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9/25/2020 » 9/27/2020
Fall 2020 CME Meeting & EXPO

News & Press: News Relating to Practice

Coronavirus Alert: Proactive Preparation, Not Panic

Thursday, March 5, 2020  
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A message from FPS' Platinum Partner, Professional Risk Management Services


As with any potential emergency situation, a little planning can go a long way. Here are some general issues you may want to consider:

  • Should you need to close your office (due to the coronavirus or other type of emergency), think about how this will be communicated to patients.
    • Do you have current contact information for your patients?
    • Can you leave an outgoing voicemail message for patients that includes alternate contact information for you?
  • Also, if the office is closed, considerwhether you will have access to medical records and if not, how you might compensate for this situation such as contacting the patient’s pharmacy or your state’s prescription monitoring program for current prescription information.

We’ve already received calls from very proactive insured psychiatrists about ways in which to provide remote treatment to patients in the event it is necessary to close their office. If you are contemplating this, here are some risk management reminders:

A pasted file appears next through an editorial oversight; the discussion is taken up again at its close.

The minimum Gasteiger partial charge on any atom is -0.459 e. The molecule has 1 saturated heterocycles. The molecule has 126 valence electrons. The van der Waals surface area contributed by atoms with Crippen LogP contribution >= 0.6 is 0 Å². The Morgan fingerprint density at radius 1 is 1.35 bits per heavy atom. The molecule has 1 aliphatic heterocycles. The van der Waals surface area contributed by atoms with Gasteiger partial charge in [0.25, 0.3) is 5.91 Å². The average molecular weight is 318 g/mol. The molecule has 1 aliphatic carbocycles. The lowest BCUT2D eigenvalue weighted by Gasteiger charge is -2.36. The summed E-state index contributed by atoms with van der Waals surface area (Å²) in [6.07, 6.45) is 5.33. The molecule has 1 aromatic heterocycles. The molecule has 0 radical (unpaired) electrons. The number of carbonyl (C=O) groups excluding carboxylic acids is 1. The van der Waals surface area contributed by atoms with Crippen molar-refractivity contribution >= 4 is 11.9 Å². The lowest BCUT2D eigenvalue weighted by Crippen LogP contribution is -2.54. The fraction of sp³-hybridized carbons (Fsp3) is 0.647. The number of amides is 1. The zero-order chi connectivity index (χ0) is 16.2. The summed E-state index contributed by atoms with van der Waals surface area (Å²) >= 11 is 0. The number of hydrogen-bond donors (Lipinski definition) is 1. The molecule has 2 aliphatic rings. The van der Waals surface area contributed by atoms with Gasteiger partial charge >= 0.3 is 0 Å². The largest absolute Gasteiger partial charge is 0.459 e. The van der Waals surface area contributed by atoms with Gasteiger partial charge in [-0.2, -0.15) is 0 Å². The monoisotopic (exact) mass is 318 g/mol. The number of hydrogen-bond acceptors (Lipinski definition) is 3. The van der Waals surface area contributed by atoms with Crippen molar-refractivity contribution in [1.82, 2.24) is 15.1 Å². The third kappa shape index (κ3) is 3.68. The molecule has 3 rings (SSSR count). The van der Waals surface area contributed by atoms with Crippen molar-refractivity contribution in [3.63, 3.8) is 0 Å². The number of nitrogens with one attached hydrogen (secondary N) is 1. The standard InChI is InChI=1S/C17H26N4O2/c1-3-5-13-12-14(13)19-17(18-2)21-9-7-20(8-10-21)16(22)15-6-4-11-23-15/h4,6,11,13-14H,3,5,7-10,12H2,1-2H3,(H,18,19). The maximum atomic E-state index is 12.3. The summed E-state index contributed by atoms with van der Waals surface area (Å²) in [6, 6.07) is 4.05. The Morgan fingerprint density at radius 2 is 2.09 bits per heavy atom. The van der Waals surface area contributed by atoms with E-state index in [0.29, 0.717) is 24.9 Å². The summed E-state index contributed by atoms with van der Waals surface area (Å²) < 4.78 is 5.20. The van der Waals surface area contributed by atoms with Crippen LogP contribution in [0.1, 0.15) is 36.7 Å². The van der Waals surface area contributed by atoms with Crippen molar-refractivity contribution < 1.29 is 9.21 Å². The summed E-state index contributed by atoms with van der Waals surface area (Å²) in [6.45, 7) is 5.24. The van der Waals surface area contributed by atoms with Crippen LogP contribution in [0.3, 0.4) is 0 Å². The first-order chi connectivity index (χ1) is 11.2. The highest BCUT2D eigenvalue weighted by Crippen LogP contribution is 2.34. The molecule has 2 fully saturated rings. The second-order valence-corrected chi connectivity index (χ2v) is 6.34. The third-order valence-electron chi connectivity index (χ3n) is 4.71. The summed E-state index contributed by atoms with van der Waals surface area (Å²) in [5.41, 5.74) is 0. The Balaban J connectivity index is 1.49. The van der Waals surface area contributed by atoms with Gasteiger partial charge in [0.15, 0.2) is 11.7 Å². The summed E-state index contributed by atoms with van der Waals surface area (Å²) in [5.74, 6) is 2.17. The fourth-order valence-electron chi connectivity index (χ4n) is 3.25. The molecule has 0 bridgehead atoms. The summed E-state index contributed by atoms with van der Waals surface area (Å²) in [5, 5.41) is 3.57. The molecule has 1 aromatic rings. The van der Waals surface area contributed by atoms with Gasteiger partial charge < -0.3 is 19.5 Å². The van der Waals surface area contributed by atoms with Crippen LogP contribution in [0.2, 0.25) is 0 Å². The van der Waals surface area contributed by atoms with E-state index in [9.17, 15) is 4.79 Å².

• If you are not currently using telepsychiatry, you may find it easiest to communicate with your patients via telephone.
  • Should you choose to treat patients via telemedicine, the platform you use should be HIPAA compliant. Specifically, if any protected health information (PHI) is stored by the platform, regardless of length of time, the vendor must provide you with a Business Associate Agreement (BAA) promising to protect your patients’ information. Note that free Skype is not HIPAA compliant, as Microsoft will not provide a BAA.
  • If your patient lives in a different state from you:
    • Remember you are deemed to be treating your patient where he/she is physically located at the time of treatment. If you don’t happen to be licensed in that state, there are potential licensure issues that should be considered – particularly if the ongoing office closure results in your need to communicate with the patient over an extended period of time. If that occurs, we recommend that you contact the patient’s state licensing board to see if in this limited, emergency situation, you can treat your current patient remotely in that state without a license.
    • If you will be prescribing controlled substances remember, because you generally need a DEA registration in the patient’s state to prescribe controlled substances, patients may not be able to receive necessary medications from their local pharmacies if they reside outside of your practice state.
  • If you are considering seeing new patients remotely, remember that under current federal law, you generally need to have one in-person visit prior to prescribing controlled substances.

We hope you find this information useful!

 

 PRMS Risk Management




 


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